Coughtrie, Abigail, Lois, Jefferies, Johanna M., Cleary, David, Doncaster, C. Patrick, Faust, Saul, Kraaijeveld, Alex, Moore, Michael V., Mullee, Mark, Roderick, Paul J., Webb, Jeremy, Yuen, Ho Ming and Clarke, Stuart (2019) Microbial epidemiology and carriage studies for the evaluation of vaccines. Journal of Medical Microbiology, 68 (10), 1408-1418. (doi:10.1099/jmm.0.001046).

Record type: Article

Abstract

Respiratory tract infections are responsible for over 2.8 million deaths per year worldwide. Colonization is the first step in the process of microbes occupying the respiratory tract, which may lead to subsequent infection. Carriage, in contrast, is defined as the occupation of microbial species in the respiratory tract. The duration of carriage may be affected by host immunity, the composition and interactions between members of the microbial community, and the characteristics of colonizing bacteria, including physiology associated with being present in a bacterial biofilm. Numerous vaccines have been implemented to control infections caused by bacteria that can colonize and be subsequently carried. Such vaccines are often species-specific and may target a limited number of strains thereby creating a vacant niche in the upper respiratory tract. Epidemiological changes of bacteria found in both carriage and disease have therefore been widely reported, since the vacant niche is filled by other strains or species. In this review, we discuss the use of carriage-prevalence studies in vaccine evaluation and argue that such studies are essential for (1) examining the epidemiology of carriage before and after the introduction of new vaccines, (2) understanding the dynamics of the respiratory tract flora and (3) identifying the disease potential of emerging strains. In an era of increasing antibiotic resistance, bacterial carriage-prevalence studies are essential for monitoring the impact of vaccination programmes.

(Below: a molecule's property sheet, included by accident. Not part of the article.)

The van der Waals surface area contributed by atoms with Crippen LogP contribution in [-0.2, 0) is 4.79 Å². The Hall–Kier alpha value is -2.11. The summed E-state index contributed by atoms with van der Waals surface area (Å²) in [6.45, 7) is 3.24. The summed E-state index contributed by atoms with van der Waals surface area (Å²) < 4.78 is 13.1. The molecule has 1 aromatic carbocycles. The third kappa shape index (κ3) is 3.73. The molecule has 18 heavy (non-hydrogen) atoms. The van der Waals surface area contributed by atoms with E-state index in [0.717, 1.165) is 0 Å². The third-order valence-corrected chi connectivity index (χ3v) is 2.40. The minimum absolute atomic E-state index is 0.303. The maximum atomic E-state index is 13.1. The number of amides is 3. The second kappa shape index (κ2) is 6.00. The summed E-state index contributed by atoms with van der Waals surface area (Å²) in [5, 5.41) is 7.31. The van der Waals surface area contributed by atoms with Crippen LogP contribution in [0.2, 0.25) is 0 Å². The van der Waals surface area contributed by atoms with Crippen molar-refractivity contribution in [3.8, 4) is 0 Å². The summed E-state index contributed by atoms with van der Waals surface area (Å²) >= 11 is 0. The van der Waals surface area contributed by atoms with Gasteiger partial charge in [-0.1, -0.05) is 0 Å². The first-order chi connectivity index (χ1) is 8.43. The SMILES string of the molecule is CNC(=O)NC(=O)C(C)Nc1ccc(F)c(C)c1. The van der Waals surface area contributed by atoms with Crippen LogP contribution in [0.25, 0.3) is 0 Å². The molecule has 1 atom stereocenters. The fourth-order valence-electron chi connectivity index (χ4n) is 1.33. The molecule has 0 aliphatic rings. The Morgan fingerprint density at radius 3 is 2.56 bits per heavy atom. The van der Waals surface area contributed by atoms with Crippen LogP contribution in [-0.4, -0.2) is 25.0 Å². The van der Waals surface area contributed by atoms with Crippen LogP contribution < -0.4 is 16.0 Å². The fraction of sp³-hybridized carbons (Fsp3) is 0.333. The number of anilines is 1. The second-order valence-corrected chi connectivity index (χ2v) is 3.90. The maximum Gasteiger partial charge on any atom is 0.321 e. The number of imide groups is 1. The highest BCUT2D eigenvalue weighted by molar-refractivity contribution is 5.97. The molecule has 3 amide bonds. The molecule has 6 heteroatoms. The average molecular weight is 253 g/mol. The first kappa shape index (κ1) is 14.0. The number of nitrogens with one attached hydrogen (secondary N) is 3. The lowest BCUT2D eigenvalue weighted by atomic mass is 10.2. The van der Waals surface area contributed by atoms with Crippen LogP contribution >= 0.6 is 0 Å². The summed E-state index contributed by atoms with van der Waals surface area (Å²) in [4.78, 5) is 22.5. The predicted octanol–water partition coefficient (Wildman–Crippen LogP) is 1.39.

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Microbial epidemiology and carriage studies for the evaluation of vaccines - Accepted Manuscript
Restricted to Repository staff only until 16 August 2020.
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Accepted/In Press date: 8 July 2019
e-pub ahead of print date: 16 August 2019
Published date: 1 October 2019
Keywords: carriage, colonisation, epidemiology, vaccine, respiratory

Identifiers

Local EPrints ID: 434099
URI: https://eprints.soton.ac.uk/id/eprint/434099
ISSN: 0022-2615
PURE UUID: fe7f61b9-f60e-4cfc-b636-4ac60f1255a2
ORCID for David Cleary: ORCID iD orcid.org/0000-0003-4533-0700
ORCID for Saul Faust: ORCID iD orcid.org/0000-0003-3410-7642
ORCID for Alex Kraaijeveld: ORCID iD orcid.org/0000-0002-8543-2640
ORCID for Jeremy Webb: ORCID iD orcid.org/0000-0003-2068-8589
ORCID for Stuart Clarke: ORCID iD orcid.org/0000-0002-7009-1548

Catalogue record

Date deposited: 12 Sep 2019 16:30
Last modified: 18 Oct 2019 00:35

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Contributors

Author: Abigail, Lois Coughtrie
Author: Johanna M. Jefferies
Author: David Cleary ORCID iD
Author: C. Patrick Doncaster
Author: Saul Faust ORCID iD
Author: Michael V. Moore
Author: Mark Mullee
Author: Paul J. Roderick
Author: Jeremy Webb ORCID iD
Author: Ho Ming Yuen
Author: Stuart Clarke ORCID iD